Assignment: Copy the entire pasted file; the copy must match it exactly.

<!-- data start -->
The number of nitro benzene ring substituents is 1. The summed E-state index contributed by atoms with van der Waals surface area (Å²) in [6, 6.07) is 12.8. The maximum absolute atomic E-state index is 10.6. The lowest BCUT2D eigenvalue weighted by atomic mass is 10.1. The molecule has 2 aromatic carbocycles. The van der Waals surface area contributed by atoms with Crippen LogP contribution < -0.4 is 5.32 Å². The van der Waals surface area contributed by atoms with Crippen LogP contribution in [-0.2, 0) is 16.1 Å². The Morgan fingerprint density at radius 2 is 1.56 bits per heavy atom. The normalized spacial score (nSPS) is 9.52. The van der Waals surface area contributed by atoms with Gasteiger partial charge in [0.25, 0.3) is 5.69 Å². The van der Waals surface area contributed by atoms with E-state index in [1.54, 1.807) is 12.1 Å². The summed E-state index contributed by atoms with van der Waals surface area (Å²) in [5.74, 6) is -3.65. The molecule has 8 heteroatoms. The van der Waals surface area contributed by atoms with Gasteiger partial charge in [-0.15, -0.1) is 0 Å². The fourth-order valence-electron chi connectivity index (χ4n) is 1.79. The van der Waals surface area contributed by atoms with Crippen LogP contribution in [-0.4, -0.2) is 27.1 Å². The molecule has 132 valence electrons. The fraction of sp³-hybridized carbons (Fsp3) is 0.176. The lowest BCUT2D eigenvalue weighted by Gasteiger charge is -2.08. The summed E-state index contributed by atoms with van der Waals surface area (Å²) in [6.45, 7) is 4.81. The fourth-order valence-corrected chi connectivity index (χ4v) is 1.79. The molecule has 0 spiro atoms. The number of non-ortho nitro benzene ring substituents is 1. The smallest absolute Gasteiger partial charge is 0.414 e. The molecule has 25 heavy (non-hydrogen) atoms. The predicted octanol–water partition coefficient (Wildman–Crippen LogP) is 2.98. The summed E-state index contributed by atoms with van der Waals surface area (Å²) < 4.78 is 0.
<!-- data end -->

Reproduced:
The number of nitro benzene ring substituents is 1. The summed E-state index contributed by atoms with van der Waals surface area (Å²) in [6, 6.07) is 12.8. The maximum absolute atomic E-state index is 10.6. The lowest BCUT2D eigenvalue weighted by atomic mass is 10.1. The molecule has 2 aromatic carbocycles. The van der Waals surface area contributed by atoms with Crippen LogP contribution < -0.4 is 5.32 Å². The van der Waals surface area contributed by atoms with Crippen LogP contribution in [-0.2, 0) is 16.1 Å². The Morgan fingerprint density at radius 2 is 1.56 bits per heavy atom. The normalized spacial score (nSPS) is 9.52. The van der Waals surface area contributed by atoms with Gasteiger partial charge in [0.25, 0.3) is 5.69 Å². The van der Waals surface area contributed by atoms with E-state index in [1.54, 1.807) is 12.1 Å². The summed E-state index contributed by atoms with van der Waals surface area (Å²) in [5.74, 6) is -3.65. The molecule has 8 heteroatoms. The van der Waals surface area contributed by atoms with Gasteiger partial charge in [-0.15, -0.1) is 0 Å². The fourth-order valence-electron chi connectivity index (χ4n) is 1.79. The van der Waals surface area contributed by atoms with Crippen LogP contribution in [-0.4, -0.2) is 27.1 Å². The molecule has 132 valence electrons. The fraction of sp³-hybridized carbons (Fsp3) is 0.176. The lowest BCUT2D eigenvalue weighted by Gasteiger charge is -2.08. The summed E-state index contributed by atoms with van der Waals surface area (Å²) in [6.45, 7) is 4.81. The fourth-order valence-corrected chi connectivity index (χ4v) is 1.79. The molecule has 0 spiro atoms. The number of non-ortho nitro benzene ring substituents is 1. The smallest absolute Gasteiger partial charge is 0.414 e. The molecule has 25 heavy (non-hydrogen) atoms. The predicted octanol–water partition coefficient (Wildman–Crippen LogP) is 2.98. The summed E-state index contributed by atoms with van der Waals surface area (Å²) < 4.78 is 0.